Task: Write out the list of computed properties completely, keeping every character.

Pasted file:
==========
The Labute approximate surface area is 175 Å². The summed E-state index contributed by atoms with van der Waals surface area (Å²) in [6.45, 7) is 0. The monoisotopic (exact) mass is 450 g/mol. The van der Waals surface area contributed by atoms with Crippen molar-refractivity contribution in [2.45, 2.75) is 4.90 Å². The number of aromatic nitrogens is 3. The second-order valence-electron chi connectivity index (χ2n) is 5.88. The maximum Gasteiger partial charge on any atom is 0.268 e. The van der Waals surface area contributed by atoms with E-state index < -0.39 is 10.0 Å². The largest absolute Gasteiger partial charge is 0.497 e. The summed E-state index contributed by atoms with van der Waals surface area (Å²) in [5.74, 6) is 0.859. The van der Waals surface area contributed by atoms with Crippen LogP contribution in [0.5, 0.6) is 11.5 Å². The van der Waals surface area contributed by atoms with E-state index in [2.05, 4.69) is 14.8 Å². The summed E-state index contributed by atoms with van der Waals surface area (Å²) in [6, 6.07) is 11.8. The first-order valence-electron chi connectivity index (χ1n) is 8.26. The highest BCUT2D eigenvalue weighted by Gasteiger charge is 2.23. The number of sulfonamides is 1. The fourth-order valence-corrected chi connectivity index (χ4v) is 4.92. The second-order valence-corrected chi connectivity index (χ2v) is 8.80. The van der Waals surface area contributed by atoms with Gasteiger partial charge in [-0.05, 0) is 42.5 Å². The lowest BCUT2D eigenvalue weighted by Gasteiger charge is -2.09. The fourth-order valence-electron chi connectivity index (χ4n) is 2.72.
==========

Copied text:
The Labute approximate surface area is 175 Å². The summed E-state index contributed by atoms with van der Waals surface area (Å²) in [6.45, 7) is 0. The monoisotopic (exact) mass is 450 g/mol. The van der Waals surface area contributed by atoms with Crippen molar-refractivity contribution in [2.45, 2.75) is 4.90 Å². The number of aromatic nitrogens is 3. The second-order valence-electron chi connectivity index (χ2n) is 5.88. The maximum Gasteiger partial charge on any atom is 0.268 e. The van der Waals surface area contributed by atoms with E-state index < -0.39 is 10.0 Å². The largest absolute Gasteiger partial charge is 0.497 e. The summed E-state index contributed by atoms with van der Waals surface area (Å²) in [5.74, 6) is 0.859. The van der Waals surface area contributed by atoms with Crippen LogP contribution in [0.5, 0.6) is 11.5 Å². The van der Waals surface area contributed by atoms with E-state index in [2.05, 4.69) is 14.8 Å². The summed E-state index contributed by atoms with van der Waals surface area (Å²) in [6, 6.07) is 11.8. The first-order valence-electron chi connectivity index (χ1n) is 8.26. The highest BCUT2D eigenvalue weighted by Gasteiger charge is 2.23. The number of sulfonamides is 1. The fourth-order valence-corrected chi connectivity index (χ4v) is 4.92. The second-order valence-corrected chi connectivity index (χ2v) is 8.80. The van der Waals surface area contributed by atoms with Gasteiger partial charge in [-0.05, 0) is 42.5 Å². The lowest BCUT2D eigenvalue weighted by Gasteiger charge is -2.09. The fourth-order valence-electron chi connectivity index (χ4n) is 2.72.